The key thing is that once you're happy with assessing how far away a point is from the positions (and therefore how light the indicator should be), you just then apply it to all four dimensions. The question goes from being "how far is Fort Greene from the coffee shop I hang out in in Park Slope?", which is two dimensions, to adding in "how far is 7:23 PM from 7:45 PM?", and "how far is Thursday from Saturday"? In all cases, the answer is pretty clear; maybe 2 miles, 22 minutes, and 2 days. So all you need is just a scale, which is the sort of thing you can play around with. 2.5 miles per hour is "typical" walking speed, but my guess is that will privilege distance too much; I'd start with maybe 0.5 mile per hour. It's probably easier to start by ignoring the fourth, day-of-the-week dimension, and working with time. It may be more interesting to see how the 8 PM map looks on all of the days of the week.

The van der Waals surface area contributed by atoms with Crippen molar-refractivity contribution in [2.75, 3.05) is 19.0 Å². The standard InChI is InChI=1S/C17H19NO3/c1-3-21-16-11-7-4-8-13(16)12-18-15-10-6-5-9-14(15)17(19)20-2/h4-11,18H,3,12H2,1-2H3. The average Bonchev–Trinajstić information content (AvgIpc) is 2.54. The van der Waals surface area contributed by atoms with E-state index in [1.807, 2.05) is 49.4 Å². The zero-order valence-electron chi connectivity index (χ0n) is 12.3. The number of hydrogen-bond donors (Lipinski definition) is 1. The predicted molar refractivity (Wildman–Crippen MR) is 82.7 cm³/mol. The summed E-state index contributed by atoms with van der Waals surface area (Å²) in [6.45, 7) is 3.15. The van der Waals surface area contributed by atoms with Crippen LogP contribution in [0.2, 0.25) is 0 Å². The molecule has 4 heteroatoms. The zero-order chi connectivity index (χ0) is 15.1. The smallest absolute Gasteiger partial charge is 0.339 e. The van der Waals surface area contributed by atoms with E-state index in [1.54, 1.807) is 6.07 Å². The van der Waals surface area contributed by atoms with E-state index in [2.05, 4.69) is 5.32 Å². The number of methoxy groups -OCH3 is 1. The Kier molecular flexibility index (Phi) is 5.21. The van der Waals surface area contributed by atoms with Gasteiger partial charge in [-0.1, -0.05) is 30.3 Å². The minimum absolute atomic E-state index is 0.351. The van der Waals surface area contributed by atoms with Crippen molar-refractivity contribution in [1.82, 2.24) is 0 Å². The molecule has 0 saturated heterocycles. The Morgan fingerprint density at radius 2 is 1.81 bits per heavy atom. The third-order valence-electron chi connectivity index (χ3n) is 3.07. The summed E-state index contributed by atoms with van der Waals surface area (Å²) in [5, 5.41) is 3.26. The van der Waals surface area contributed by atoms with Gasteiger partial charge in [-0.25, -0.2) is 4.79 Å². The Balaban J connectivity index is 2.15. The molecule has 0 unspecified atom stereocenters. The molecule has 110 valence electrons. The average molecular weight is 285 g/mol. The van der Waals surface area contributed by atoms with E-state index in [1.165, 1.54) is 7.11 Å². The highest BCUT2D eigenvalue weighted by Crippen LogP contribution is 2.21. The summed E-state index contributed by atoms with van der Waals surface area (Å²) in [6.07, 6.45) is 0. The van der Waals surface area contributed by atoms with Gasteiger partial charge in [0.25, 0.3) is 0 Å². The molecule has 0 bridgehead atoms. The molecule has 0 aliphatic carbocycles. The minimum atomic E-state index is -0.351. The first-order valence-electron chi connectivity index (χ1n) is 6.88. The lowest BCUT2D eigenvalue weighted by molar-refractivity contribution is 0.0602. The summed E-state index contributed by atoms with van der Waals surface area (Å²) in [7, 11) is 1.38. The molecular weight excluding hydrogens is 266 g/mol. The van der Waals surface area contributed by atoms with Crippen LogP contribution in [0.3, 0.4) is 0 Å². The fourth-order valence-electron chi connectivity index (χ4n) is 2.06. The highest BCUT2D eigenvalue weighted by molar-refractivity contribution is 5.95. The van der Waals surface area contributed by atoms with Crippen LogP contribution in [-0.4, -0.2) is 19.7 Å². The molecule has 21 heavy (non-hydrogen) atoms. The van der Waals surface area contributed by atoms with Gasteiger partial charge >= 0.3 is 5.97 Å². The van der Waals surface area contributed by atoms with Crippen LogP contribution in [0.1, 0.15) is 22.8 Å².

posted by Homeboy Trouble at 12:57 AM on April 16, 2012 [1 favorite]

The key thing is that once you're happy with assessing how far away a point is from the positions (and therefore how light the indicator should be), you just then apply it to all four dimensions. The question goes from being "how far is Fort Greene from the coffee shop I hang out in in Park Slope?", which is two dimensions, to adding in "how far is 7:23 PM from 7:45 PM?", and "how far is Thursday from Saturday"? In all cases, the answer is pretty clear; maybe 2 miles, 22 minutes, and 2 days. So all you need is just a scale, which is the sort of thing you can play around with. 2.5 miles per hour is "typical" walking speed, but my guess is that will privilege distance too much; I'd start with maybe 0.5 mile per hour. It's probably easier to start by ignoring the fourth, day-of-the-week dimension, and working with time. It may be more interesting to see how the 8 PM map looks on all of the days of the week.

posted by Homeboy Trouble at 12:57 AM on April 16, 2012 [1 favorite]

To simplify your problem, just to start, compute "what are the odds you would be at a given place on a given day." (where places are named, discrete entities like home and the corner store, instead of lat/long).

So you have a set of all the places you've visited, and you have observations of on what days you visited each place.

You can then compute a few things:

P(place) - the probability that you'd be at a particular place, instead of all the other places. You can compute this as the number of times you visited a particular place, divided by all the times you visited any place.